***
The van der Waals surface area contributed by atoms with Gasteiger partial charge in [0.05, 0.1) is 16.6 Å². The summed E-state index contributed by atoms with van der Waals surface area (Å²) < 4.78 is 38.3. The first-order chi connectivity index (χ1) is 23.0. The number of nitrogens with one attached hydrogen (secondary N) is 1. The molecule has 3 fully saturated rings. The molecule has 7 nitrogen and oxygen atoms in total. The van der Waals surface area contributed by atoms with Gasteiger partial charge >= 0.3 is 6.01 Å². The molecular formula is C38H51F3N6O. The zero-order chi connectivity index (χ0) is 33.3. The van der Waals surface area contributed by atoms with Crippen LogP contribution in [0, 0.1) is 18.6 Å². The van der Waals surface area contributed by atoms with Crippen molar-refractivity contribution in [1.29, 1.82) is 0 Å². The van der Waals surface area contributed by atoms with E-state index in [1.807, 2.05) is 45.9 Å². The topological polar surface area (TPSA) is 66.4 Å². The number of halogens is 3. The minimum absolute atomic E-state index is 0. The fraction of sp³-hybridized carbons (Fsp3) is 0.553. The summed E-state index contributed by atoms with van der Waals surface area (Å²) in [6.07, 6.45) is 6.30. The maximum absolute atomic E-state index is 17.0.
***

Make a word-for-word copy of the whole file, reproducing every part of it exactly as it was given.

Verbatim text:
The van der Waals surface area contributed by atoms with Gasteiger partial charge in [0.05, 0.1) is 16.6 Å². The summed E-state index contributed by atoms with van der Waals surface area (Å²) < 4.78 is 38.3. The first-order chi connectivity index (χ1) is 23.0. The number of nitrogens with one attached hydrogen (secondary N) is 1. The molecule has 3 fully saturated rings. The molecule has 7 nitrogen and oxygen atoms in total. The van der Waals surface area contributed by atoms with Gasteiger partial charge >= 0.3 is 6.01 Å². The molecular formula is C38H51F3N6O. The zero-order chi connectivity index (χ0) is 33.3. The van der Waals surface area contributed by atoms with Crippen LogP contribution in [0, 0.1) is 18.6 Å². The van der Waals surface area contributed by atoms with Crippen molar-refractivity contribution in [1.29, 1.82) is 0 Å². The van der Waals surface area contributed by atoms with E-state index in [1.807, 2.05) is 45.9 Å². The topological polar surface area (TPSA) is 66.4 Å². The number of halogens is 3. The minimum absolute atomic E-state index is 0. The fraction of sp³-hybridized carbons (Fsp3) is 0.553. The summed E-state index contributed by atoms with van der Waals surface area (Å²) in [6.07, 6.45) is 6.30. The maximum absolute atomic E-state index is 17.0.